“Threading the Needle of a Global Security Debacle”
by Lt. Col. Allen West
April 12, 2017
It continues to amaze me, perhaps not, how recalcitrant the media has been in not addressing the horrific global security situation that was bequeathed from the Obama administration to the Trump administration. The misguided vehemence in which the media has pursued a windmill called Russian intervention into our election is quite telling. Early into the Obama administration back in 2009 we were utterly inundated with the line of “we inherited this mess”, ok, it continued as an excuse until the final days. However, where are all those voices rambling on about the mess that Barack Obama left as he walked out the door, to the helicopter, for another farewell gathering, before being finally whisked away? Obama had more farewell tours and events than Kareem Abdul-Jabbar.
But the current deplorable situation we are now facing in the world is not just a byproduct of Obama’s foreign and national security policy of obfuscation, denial, and dismissal. It goes farther back.
Last week President Trump took an action in the Middle East, it was rather simple to fire 60 TLAMs (Tomahawk Land Attack Missiles) at the airfield that was used to launch a chemical attack against innocent civilians. The grander question now becomes, what next? What is the Trump Doctrine for the Middle East? How will Mr. Trump thread a needle that many prior leaders have not exactly done well?
And that tale begins post World War I with the infamous Sykes-Picot Treaty that carved up a post-Ottoman Empire region. Instead of threading a needle, the European powers of England and France used a very broad crayon, paying little attention to the deep-seated schisms that had existed for centuries. And as we remember, just last week was the beginning of the “War to end all Wars”, we find ourselves focused in the same region that has become one of the most unstable, and dangerous.
It would be a good recommendation for Team Trump to go back and study the Sykes-Picot Treaty in order to assess the finer points, as they craft their Middle East strategy and vision. And this has to be a strategy that is not simply focused on the next election cycle, but rather the next 20-30 years, lest our children and grandchildren will look back upon our folly.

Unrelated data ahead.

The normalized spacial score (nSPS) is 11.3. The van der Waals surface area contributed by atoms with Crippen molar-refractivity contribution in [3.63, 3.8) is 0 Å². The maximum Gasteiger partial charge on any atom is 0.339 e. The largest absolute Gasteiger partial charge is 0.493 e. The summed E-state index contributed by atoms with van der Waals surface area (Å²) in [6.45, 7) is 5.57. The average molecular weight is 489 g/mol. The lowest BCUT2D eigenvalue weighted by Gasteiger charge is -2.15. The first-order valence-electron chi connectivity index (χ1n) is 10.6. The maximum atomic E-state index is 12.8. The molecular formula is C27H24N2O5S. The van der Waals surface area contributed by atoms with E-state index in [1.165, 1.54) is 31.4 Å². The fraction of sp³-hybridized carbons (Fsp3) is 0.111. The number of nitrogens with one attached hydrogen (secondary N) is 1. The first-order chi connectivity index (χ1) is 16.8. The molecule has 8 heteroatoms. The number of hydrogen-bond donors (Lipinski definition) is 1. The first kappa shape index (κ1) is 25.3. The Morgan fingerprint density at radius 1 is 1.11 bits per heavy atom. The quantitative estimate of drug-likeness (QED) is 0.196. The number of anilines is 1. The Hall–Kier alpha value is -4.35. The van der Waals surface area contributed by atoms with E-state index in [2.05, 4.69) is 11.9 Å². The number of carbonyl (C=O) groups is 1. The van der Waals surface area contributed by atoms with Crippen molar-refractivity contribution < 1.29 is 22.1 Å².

When one considers just Syria, this is not a simple case of a genocidal maniac, whose dad was as well. The plethora of players in that small country is expanding, and the situation is rather convoluted and can easily spin out of control, just as what happened some 100 years ago.
Syria is a place where state and non-state belligerent coexist, and they all have respective goals and objectives. First of all, the world cannot tolerate or allow for international norms, rules, and laws to be violated, such as the use of chemical weapons. But we must also come to grips with the fact that Syria is supported by two Nations that are fully complicit with the actions that have taken place, Russia and Iran.
Russia, under Vladmir Putin, seeks to reestablish itself in the Middle East, and Syria has been a standing ally. Putin wants that Mediterranean Sea port and wants to expand a footprint into the region, he was granted a pass due to President Obama’s declared flexibility after his reelection. One thing that Putin is wary of is a long term drawn out engagement, such as the one that brought down the Soviet Union in Afghanistan. Therefore, Putin has sought out a regional actor, who also despises the United States, as an ally in Syria, that is Iran.